Ford also has been in the process of a transformation to refresh the brand and make it more efficient. While there is no guarantee that the transformation will work, the company has been starting to make some progress.
One risk is the company’s ability to manufacture vehicles without shutting down due to the virus. The other risk is consumers’ ability and desire to buy the vehicles.
I am pretty comfortable with my investment and will probably hold this and see what happens. I would again not advise buying more right now as the risk is high.
Prudential Financial Inc
I am invested in PRU at $63.50, and even though I am down 1.51% at the moment. The primary bread and butter of PRU is life insurance. This will be a drag as low-interest rates will be a challenge for the next few years. As you can see from the chart below, earnings are down for their different areas of business too. I think the positive is that PRU is still making money.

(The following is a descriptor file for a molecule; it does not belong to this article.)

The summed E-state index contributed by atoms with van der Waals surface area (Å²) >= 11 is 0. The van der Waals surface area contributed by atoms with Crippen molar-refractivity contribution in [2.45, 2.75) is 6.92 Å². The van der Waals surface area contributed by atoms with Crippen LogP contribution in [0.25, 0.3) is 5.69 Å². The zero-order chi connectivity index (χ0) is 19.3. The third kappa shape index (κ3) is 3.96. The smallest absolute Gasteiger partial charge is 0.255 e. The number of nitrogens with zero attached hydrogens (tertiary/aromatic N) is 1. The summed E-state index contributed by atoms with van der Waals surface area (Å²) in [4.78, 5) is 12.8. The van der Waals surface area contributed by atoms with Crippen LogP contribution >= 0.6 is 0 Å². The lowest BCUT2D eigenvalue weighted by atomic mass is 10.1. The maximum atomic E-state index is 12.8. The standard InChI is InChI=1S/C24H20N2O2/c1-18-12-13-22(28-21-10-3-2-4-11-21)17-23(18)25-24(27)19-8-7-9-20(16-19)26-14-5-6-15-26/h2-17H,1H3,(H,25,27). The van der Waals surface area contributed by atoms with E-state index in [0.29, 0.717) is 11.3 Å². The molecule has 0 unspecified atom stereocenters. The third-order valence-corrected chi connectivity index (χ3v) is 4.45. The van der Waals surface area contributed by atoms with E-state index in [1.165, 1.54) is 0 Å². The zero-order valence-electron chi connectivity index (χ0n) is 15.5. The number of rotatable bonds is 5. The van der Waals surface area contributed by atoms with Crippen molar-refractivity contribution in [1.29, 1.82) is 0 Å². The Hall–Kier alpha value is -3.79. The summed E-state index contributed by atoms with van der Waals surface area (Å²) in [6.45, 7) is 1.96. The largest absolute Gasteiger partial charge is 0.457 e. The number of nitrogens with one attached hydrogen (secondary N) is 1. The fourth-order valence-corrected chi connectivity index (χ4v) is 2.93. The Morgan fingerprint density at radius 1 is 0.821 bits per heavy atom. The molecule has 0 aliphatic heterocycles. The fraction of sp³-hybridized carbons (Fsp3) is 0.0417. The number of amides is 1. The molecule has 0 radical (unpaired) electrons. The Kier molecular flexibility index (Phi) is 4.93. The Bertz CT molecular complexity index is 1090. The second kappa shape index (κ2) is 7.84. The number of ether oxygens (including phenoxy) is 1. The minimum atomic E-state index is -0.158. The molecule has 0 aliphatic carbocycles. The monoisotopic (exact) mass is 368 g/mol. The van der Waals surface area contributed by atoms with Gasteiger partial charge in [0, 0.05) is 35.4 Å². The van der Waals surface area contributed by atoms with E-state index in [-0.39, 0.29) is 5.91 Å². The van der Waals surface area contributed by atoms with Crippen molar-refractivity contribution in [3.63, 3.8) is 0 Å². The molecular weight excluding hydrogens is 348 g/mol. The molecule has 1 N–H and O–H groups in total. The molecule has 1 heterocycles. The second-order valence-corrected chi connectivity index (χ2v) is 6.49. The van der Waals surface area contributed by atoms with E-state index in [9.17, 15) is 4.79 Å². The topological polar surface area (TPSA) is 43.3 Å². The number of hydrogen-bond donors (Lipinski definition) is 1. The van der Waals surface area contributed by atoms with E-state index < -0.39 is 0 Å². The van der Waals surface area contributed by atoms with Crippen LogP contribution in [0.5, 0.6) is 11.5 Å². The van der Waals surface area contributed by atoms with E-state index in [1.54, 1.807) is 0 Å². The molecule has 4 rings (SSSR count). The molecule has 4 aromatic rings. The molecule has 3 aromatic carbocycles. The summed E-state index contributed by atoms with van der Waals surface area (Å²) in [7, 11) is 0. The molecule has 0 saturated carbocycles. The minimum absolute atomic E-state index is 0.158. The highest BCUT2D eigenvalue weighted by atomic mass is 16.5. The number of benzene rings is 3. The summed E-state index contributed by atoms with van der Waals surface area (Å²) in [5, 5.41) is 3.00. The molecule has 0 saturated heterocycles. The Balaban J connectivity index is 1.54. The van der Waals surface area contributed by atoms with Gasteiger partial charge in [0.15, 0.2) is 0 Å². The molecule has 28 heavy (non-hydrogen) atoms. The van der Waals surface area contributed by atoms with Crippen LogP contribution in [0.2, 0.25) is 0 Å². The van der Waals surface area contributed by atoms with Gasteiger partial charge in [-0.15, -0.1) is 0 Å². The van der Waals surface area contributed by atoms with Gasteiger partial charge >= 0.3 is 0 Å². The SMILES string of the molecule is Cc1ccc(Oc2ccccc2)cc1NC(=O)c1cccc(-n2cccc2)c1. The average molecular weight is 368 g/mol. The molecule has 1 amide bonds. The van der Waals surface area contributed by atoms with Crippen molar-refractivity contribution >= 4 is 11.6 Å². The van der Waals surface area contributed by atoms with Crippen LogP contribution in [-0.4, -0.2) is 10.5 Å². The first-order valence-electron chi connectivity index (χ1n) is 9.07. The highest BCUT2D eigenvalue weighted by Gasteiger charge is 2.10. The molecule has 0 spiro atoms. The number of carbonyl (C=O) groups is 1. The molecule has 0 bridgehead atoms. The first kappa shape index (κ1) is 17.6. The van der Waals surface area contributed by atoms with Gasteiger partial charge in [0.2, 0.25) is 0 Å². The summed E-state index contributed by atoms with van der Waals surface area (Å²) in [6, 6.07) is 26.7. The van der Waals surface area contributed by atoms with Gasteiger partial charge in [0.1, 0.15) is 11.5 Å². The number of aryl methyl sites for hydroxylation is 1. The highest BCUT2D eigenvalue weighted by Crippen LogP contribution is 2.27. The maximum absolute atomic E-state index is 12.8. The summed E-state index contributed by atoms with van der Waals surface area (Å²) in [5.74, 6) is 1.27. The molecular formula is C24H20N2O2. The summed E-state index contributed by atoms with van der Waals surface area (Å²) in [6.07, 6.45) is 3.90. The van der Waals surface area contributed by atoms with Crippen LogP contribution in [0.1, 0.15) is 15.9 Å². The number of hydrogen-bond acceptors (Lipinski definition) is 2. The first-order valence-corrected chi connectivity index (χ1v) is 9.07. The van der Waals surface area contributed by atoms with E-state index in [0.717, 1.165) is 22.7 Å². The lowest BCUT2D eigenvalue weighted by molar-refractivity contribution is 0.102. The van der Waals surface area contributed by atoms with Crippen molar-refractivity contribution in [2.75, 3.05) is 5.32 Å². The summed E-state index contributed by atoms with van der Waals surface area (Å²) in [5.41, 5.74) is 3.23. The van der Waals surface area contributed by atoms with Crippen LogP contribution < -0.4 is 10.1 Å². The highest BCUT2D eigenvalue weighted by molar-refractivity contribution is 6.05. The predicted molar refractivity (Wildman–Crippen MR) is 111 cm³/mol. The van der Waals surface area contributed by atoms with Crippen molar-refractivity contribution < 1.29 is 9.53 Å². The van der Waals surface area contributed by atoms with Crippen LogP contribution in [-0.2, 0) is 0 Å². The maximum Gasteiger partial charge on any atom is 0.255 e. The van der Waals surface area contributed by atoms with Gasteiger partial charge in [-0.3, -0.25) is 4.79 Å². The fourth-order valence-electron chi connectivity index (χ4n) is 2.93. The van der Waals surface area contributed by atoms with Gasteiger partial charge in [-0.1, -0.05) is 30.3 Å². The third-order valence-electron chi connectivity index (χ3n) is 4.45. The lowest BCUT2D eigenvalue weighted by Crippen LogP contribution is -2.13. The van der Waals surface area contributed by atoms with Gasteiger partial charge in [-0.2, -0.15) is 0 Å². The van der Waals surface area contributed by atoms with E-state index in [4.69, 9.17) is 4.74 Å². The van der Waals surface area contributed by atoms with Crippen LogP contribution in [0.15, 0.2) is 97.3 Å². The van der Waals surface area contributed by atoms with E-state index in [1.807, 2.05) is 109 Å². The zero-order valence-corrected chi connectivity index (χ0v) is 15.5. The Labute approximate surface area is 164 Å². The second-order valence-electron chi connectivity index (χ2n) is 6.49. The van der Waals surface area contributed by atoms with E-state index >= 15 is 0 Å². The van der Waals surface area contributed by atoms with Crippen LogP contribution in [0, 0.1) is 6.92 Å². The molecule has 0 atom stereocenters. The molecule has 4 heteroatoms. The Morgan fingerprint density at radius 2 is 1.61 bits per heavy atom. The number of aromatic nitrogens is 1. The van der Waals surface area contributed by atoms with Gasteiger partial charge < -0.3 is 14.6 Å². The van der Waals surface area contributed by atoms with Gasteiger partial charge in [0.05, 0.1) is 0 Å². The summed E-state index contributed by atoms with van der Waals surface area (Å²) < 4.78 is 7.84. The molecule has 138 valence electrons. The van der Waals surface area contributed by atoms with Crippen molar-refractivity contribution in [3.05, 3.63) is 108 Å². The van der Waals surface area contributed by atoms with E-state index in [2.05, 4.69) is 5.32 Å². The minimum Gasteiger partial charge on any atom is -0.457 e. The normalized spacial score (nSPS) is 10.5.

The company is working on actions to mitigate low-interest rates, which should prove to be beneficial over the next few years. Also, the earnings are well diversified from different areas. Last but not least, like many other companies, PRU is focusing on reducing expenses.
I am comfortable with the risks and still believe that with everything considered, PRU is still undervalued. The fair value is around $75. It is yielding a 7% dividend. If it drops some more, I will probably buy more.
Royal Caribbean Cruises Ltd.
I have a cost basis of $26.88 a share, and as of Friday, I am up 105.62%. Back when I had invested in RCL, I had figured out that they probably had enough capital to last till the end of the year. The stock has rallied based on the hope of the virus going away and start sailing again in August. Then the sailing date was moved to September.
The first issue is getting permission to sail. RCL received some bad news from the U.S. Centers for Disease Control and Prevention (CDC) on June 16. It said that it did not know when it would permit for cruise ships to start sailing again. Royal Caribbean planned to sail on Aug. 1. However, the CDC’s latest comments suggest the Q4 2020 is more likely. RCL and the rest of the cruise companies took a hit on the news.